Sometime after lunch I found myself on a highway that kept pace alongside the bends and cascades of a river still clear and cold as it gathered speed through the mountains, while the temperature cruised steadily into the 90s, making the river look more and more alluring. After a few miles of hot wind blowing like a hair drier in my face, I decided jumping in that river was going to have to happen. Pulling off at a promisingly secluded spot, I found a recently-deserted campground with a tidy path leading down to the river, a railing made of fallen branches ending at a pool made of stacked river stones. Beyond that, the river was briefly still as the bottom dropped away into a crystal-clear blue-green hole, bound on the opposite side by a flat, sun-baked rock just made for stretching out on. There was not another soul to be seen; it was my turn to have this little patch of summertime perfection for a while.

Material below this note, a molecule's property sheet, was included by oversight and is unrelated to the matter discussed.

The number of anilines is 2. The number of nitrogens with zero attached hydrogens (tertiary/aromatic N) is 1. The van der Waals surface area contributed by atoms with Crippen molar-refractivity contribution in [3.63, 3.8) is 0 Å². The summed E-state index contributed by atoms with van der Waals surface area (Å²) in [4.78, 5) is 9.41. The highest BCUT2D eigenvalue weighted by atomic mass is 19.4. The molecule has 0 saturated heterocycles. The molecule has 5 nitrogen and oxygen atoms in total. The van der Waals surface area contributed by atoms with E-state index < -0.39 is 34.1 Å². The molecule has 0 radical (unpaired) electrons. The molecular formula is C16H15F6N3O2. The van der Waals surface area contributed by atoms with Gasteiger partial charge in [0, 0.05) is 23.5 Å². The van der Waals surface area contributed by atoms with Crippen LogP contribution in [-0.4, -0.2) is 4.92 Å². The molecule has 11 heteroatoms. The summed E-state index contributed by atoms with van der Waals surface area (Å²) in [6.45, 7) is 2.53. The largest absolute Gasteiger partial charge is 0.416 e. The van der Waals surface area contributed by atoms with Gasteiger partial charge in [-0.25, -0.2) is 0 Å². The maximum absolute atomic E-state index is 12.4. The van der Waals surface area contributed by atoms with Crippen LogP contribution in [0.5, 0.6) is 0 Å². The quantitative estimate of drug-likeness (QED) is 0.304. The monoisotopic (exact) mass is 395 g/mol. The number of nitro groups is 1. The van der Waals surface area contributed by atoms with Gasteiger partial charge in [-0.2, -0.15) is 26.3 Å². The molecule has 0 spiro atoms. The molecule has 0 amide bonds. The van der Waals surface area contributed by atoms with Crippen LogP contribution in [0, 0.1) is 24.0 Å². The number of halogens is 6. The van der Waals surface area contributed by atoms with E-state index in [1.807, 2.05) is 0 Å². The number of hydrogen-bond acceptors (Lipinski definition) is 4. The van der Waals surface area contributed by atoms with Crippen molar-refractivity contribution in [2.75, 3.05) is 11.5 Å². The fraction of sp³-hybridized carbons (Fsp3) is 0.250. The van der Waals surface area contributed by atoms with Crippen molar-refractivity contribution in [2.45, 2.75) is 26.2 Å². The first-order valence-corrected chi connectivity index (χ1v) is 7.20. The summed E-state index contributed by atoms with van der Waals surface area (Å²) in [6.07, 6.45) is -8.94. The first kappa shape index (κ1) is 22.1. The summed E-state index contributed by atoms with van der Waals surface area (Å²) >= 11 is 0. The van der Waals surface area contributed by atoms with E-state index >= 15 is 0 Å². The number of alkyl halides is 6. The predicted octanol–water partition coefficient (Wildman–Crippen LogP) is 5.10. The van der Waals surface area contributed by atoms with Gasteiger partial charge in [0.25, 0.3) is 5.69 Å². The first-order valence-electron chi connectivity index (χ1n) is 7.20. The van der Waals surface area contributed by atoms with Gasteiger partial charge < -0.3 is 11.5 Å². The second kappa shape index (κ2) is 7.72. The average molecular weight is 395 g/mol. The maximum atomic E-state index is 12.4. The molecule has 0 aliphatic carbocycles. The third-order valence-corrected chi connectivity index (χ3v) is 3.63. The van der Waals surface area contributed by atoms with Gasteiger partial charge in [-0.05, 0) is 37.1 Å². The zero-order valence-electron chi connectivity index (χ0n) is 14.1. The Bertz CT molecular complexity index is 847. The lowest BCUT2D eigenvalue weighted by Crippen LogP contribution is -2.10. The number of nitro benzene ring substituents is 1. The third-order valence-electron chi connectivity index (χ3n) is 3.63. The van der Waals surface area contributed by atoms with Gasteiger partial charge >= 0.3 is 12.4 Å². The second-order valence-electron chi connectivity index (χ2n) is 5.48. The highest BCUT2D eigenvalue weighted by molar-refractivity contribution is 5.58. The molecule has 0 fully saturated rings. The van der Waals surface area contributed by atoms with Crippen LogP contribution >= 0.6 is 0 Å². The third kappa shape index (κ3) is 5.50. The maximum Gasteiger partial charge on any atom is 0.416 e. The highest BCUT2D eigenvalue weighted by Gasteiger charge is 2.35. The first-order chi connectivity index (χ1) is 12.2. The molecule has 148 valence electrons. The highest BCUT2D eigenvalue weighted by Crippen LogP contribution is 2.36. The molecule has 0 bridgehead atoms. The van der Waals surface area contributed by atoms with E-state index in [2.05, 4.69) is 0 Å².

Stripping down, I waded into the rock pool and realized the water was still shockingly cold, and swimming would not last long. I dove into the depths of the hole and came up sputtering from the shock to my system, immediately scrambling into the broad, warm rock to escape the cold. I paused, letting the heat of the air and the stone take the chill away, then with a grin I jumped right back in, whooping as I scrambled back out again, my whole body awake.

I spent maybe the next two hours there, jumping in the water, lying in the sun, and reading my book; my only sense of time was the shifting shadows of the trees moving across the banks like a giant sundial, the curves and textures in the basalt as unmarked increments saying only that time was not standing still. In that space of time, I was reminded what it was to be truly happy with who and where I was, and that whatever else I did would not change that.